The Saints we remember on All Saints’ Day, the cloud of witnesses, the holy women and holy men, are, to quote from the preface of our official list of Saints, those “who were extraordinary or even heroic servants of God and of God’s people for the sake, and after the example, of their Savior Jesus Christ.” Let’s look at the people who our Church commemorated last week or will commemorate next week. How were they extraordinary or even heroic servants? On Wednesday we remembered James Hannington, a missionary to East Africa, martyred in Uganda in 1885. Thursday was the feast day of John Wyclif, a forerunner of the Reformation and responsible for an early translation of the Bible and on Friday Bishops Sasaki and Tsen were commemorated for their faithful Christian witness despite persecution in Japan during WWII and China after the war. Tomorrow is the feast day of Richard Hooker, the first great Anglican theologian and on Thursday we remember Archbishop William Temple, a great social reformer and supporter of the Ecumenical movement.
Martyrs, theologians, religious reformers, social and political activists - their examples are as varied as they are. What they have in common is their willingness to take risks, their single minded dedication, their deep faith and trust in God, and their sincerity and authenticity. I am not asking you to imitate their particular examples, you’re not in their situations – in many cases thank God! But we can and should imitate their sincerity and use their example as an encouragement as we seek to be faithful in our own way and in our own day and situation. We can serve God and serve God’s people in a myriad different ways, both here at church and even more importantly outside the church in the world. Archbishop Temple, who I mentioned a moment ago, is also famous for his saying that the “Church is the only society that exists for the benefit of those who are not its members.” Our service does not have to be something big, it’s better to be genuinely faithful in little ways, than to try or even to pretend to be faithful in some way that goes beyond our capabilities and possibilities.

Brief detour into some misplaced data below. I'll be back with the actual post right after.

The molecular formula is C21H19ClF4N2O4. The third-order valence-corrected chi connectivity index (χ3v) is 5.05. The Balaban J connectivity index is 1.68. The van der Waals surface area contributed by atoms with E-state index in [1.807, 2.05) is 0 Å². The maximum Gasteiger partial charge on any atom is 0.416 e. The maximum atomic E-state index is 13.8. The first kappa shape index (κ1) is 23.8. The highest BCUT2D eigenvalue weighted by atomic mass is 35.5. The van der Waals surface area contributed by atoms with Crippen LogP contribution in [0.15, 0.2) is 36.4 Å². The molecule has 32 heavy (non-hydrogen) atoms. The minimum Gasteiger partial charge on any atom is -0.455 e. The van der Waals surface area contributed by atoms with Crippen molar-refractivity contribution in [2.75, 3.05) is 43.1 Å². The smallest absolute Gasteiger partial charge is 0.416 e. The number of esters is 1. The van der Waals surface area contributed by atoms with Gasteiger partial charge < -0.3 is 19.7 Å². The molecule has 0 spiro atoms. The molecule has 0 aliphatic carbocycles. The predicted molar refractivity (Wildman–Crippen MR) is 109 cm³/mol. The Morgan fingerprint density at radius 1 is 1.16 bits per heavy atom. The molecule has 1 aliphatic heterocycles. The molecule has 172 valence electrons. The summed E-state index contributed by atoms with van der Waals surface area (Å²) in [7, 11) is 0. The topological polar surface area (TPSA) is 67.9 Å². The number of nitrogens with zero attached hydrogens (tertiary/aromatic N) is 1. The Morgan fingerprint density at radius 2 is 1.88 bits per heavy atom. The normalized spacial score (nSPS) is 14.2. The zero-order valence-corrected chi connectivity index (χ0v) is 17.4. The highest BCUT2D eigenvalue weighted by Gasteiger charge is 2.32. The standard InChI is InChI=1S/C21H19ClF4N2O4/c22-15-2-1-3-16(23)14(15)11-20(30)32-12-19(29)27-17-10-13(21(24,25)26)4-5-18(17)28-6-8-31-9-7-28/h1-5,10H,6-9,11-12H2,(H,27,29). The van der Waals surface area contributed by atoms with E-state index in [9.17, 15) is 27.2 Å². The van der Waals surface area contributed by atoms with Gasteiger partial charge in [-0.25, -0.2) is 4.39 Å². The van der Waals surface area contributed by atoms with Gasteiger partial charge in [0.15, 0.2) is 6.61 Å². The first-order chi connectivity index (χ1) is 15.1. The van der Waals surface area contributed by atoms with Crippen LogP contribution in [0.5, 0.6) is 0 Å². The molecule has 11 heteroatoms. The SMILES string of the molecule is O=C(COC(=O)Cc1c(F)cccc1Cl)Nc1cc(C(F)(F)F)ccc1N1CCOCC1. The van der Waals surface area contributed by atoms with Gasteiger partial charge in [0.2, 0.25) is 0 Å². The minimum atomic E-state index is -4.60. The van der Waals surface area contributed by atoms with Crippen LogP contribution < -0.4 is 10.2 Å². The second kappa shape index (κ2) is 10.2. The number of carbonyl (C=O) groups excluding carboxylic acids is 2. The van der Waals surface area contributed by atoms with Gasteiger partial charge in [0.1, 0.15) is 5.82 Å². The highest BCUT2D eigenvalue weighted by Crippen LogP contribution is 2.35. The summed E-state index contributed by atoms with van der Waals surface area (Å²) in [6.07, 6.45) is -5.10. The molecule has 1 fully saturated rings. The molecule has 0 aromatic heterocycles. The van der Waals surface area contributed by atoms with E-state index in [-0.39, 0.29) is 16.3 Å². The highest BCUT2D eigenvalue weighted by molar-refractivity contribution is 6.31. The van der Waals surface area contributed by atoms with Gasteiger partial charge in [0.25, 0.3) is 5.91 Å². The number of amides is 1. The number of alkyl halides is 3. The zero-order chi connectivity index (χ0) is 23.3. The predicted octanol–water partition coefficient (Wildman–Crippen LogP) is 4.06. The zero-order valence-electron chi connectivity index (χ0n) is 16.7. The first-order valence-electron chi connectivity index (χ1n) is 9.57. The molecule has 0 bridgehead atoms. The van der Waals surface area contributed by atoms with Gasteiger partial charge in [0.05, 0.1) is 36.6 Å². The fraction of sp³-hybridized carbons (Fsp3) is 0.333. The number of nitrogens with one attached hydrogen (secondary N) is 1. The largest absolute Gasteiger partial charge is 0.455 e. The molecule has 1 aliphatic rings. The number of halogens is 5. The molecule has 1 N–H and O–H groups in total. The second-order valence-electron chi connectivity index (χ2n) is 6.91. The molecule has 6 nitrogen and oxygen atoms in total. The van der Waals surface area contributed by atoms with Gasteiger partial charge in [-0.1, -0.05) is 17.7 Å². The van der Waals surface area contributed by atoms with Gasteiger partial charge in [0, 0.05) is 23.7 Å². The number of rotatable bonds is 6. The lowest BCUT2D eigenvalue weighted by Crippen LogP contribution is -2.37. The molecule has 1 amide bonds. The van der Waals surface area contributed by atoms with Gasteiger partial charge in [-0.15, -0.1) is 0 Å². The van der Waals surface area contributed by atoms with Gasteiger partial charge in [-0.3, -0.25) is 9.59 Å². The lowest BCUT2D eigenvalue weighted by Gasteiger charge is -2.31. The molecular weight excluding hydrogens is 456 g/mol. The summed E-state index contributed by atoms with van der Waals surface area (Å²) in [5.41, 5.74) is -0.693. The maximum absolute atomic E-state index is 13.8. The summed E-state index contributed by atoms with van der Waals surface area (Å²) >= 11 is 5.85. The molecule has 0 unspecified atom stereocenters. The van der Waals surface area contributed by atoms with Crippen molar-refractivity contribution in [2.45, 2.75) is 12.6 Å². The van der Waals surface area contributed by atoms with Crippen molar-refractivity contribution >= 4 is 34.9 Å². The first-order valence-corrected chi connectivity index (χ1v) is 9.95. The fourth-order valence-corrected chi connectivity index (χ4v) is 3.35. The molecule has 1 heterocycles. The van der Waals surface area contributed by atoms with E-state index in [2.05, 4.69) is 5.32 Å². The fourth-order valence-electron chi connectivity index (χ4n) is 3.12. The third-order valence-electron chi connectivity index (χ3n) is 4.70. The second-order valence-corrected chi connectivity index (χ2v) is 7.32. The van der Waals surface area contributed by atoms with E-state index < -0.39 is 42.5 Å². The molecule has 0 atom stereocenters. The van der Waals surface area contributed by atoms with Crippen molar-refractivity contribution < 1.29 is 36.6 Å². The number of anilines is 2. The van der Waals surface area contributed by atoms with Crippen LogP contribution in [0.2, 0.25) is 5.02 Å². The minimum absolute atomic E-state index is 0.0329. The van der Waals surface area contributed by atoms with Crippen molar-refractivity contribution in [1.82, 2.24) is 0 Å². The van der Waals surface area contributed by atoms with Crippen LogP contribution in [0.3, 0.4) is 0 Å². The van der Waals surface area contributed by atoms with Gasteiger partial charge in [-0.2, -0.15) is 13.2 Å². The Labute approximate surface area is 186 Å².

As the example of the saints shows us, being a servant is not about a lack of will or an attitude of servitude. It takes a very strong will at times to serve and support people who may not always acknowledge the help they receive. It takes a very strong will to speak against the prevailing opinions. And serving God’s people may well require standing up to and confronting people in positions of power, so being a servant is certainly not about blind obedience. The example of the saints also reminds us that the source for that strong will, for that certainty in the face of opposition is the one all the saints trusted in, the one Jesus refers to as the one Father in heaven, and the one who came and taught and instructed us by word and example, Jesus Christ himself, who was and is the one we serve, yet also our servant and because of that, the greatest among us.